GAZA (Reuters) – Hamas said on Sunday it would cease fire immediately along with its Islamist allies in the Gaza Strip and give Israel, which already declared a unilateral truce, a week to pull its troops out of the territory.
A spokesman for Israeli Prime Minister Ehud Olmert said in response: “We’ll play this day by day. We’ll see how this goes. We want to leave Gaza. We’ll do so as soon as we can.”
Troops and tanks had streamed back over the border since dawn and the army later confirmed it had begun withdrawing after a three-week war in which 10 Israeli soldiers and over 1,300 Palestinians were killed. Three Israeli civilians also died.
In Gaza, families began emerging from their places of hiding, including U.N. school compounds where some 45,000 people sought refuge during the fighting, and returning to their homes — some only to find them damaged or destroyed.
Hamas, whose rocket fire Israel said triggered its assault, announced its ceasefire about 12 hours after Israel’s own unilateral move. Hamas also said Israel, which launched its offensive on December 27, had a week to pull its troops from Gaza.
Hamas officials, in Cairo for talks with Egypt on resolving the 22-day conflict, also said the movement was demanding the opening of all Gaza’s border crossings for the entry of “all materials, food, goods and basic needs.”
The Islamist group said previously it would not stop its attacks as long as Israeli soldiers remained in the Gaza Strip.
With no formal deal between the two sides, despite mediation efforts by Egypt, the situation looked much like that before the conflict — an armed standoff and a grim future for 1.5 million people penned inside Gaza by a blockade aimed at punishing Hamas for its rocket fire and ambitions to destroy the Jewish state.
As scores of bodies of Hamas fighters were recovered from suddenly quiet urban battlefields on Sunday, Gaza medical officials said about 700 of the 1,300 dead were civilians.
Israel’s leading newspapers put pictures of victorious Israeli troops on their front pages on Sunday, but behind the banner headlines some commentators wondered whether the conflict had not worsened the prospects for peace with Gaza.
“This war was a just war,” wrote one leading commentator in Ma’ariv, a right-of-center tabloid. “But this was not a wise war. This war presumed to change the situation … But the situation, regrettably, will change only for the worse.”
Some 17 rockets hit southern Israel after the ceasefire Olmert declared went into effect at 2 a.m. (7 p.m. EST). Israel responded with two air strikes against launching sites and medical workers said a Palestinian civilian was killed.
At least three rockets struck southern Israel after Hamas said it was halting attacks, Israeli police said.
Despite those breaches, the United States welcomed the ceasefire and the United Nations expressed its relief.
“The goal remains a durable and fully respected ceasefire that will lead to stabilization and normalization in Gaza,” said Secretary of State Condoleezza Rice.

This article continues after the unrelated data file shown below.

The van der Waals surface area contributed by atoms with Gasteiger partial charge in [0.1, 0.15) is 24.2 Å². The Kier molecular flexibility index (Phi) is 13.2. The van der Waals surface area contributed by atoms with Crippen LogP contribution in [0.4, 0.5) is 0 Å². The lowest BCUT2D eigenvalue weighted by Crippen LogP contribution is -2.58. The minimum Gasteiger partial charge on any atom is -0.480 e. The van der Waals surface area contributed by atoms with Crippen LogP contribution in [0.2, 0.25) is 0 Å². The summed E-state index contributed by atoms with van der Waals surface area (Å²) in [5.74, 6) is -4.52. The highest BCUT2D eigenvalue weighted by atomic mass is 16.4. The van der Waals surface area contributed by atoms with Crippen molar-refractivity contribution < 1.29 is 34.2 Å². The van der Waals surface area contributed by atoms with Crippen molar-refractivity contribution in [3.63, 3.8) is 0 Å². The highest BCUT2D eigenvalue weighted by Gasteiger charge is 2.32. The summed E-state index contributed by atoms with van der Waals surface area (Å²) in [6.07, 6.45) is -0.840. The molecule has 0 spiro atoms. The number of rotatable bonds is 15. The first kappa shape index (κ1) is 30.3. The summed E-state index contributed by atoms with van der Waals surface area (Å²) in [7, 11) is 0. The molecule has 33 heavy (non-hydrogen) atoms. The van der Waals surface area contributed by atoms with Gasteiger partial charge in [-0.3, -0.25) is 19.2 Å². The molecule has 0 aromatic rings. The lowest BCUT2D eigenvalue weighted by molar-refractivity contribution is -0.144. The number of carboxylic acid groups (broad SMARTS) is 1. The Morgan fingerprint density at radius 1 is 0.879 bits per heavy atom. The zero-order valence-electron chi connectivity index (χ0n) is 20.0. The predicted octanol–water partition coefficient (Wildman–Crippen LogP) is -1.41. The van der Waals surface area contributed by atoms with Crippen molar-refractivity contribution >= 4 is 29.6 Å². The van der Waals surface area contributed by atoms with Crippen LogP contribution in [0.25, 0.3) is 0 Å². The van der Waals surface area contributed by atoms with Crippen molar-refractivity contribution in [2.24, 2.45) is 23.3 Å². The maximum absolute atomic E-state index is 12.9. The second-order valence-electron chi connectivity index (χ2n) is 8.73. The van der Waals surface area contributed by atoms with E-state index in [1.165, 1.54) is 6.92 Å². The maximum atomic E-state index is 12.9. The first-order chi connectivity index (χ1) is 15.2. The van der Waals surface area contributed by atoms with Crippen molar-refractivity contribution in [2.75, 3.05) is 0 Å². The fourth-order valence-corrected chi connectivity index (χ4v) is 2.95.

A spokeswoman for President-elect Barack Obama said he welcomed the truce and would say more about the situation in Gaza after he is inaugurated on Tuesday.
In Jerusalem Olmert’s spokesman, Mark Regev, offered hope that crossings into Gaza would open if the truce persists:
“If this ceasefire holds, and I hope it does, you’ll see the crossings open to an enormous amount of humanitarian support.”
In the Egyptian resort of Sharm el-Sheikh, the leaders of Britain, the Czech Republic, Egypt, France, Germany, Jordan, Spain and Turkey, along with U.N. Secretary-General Ban Ki-moon, met to coordinate policy on the Israeli-Palestinian conflict.
They gathered to back Egyptian efforts to turn a shaky ceasefire into a solid agreement leading to Israeli withdrawal.
Many were later due to dine with Olmert in Jerusalem.
In the northern Gaza Strip town of Beit Lahiya, Palestinian ambulances picked up more than 95 bodies, most of them gunmen, that had lain in the rubble of buildings and open areas, Hamas police and health officials said.
Some of those who returned to their homes were distraught to find them destroyed on Sunday, but there was also hope.
“Thank God you are alive!” Abu Daoud Amer consoled a friend. “The house can be rebuilt, God willing.”
The civilian death toll and destruction in the Gaza Strip brought strong international pressure on Israel to stop the offensive it launched with the declared aim of ending rocket attacks that had killed 18 people over the previous eight years.
Olmert said on Saturday that Israel would not bring its troops home until Hamas ceased fire completely and he threatened to respond strongly to any attacks on the soldiers or cross-border rocket salvoes.
He cited internationally backed understandings with Egypt, Gaza’s southern neighbor, on preventing Hamas from rearming through smuggling tunnels as a reason behind Israel’s decision to call off its attacks.